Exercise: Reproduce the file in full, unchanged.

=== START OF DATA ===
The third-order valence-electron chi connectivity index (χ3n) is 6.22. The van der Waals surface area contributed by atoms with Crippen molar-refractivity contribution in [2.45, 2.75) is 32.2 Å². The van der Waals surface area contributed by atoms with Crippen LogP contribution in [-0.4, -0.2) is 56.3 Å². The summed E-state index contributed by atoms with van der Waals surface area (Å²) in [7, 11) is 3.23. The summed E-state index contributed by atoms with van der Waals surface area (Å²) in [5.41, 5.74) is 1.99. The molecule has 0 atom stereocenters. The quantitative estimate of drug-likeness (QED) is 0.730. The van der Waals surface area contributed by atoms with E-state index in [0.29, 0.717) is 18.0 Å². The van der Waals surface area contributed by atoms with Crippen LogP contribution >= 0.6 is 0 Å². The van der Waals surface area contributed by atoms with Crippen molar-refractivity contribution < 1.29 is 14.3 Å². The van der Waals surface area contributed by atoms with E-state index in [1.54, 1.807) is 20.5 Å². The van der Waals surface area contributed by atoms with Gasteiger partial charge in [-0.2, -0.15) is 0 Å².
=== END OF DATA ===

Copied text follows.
The third-order valence-electron chi connectivity index (χ3n) is 6.22. The van der Waals surface area contributed by atoms with Crippen molar-refractivity contribution in [2.45, 2.75) is 32.2 Å². The van der Waals surface area contributed by atoms with Crippen LogP contribution in [-0.4, -0.2) is 56.3 Å². The summed E-state index contributed by atoms with van der Waals surface area (Å²) in [7, 11) is 3.23. The summed E-state index contributed by atoms with van der Waals surface area (Å²) in [5.41, 5.74) is 1.99. The molecule has 0 atom stereocenters. The quantitative estimate of drug-likeness (QED) is 0.730. The van der Waals surface area contributed by atoms with E-state index in [0.29, 0.717) is 18.0 Å². The van der Waals surface area contributed by atoms with Crippen LogP contribution >= 0.6 is 0 Å². The van der Waals surface area contributed by atoms with Crippen molar-refractivity contribution < 1.29 is 14.3 Å². The van der Waals surface area contributed by atoms with E-state index in [1.54, 1.807) is 20.5 Å². The van der Waals surface area contributed by atoms with Gasteiger partial charge in [-0.2, -0.15) is 0 Å².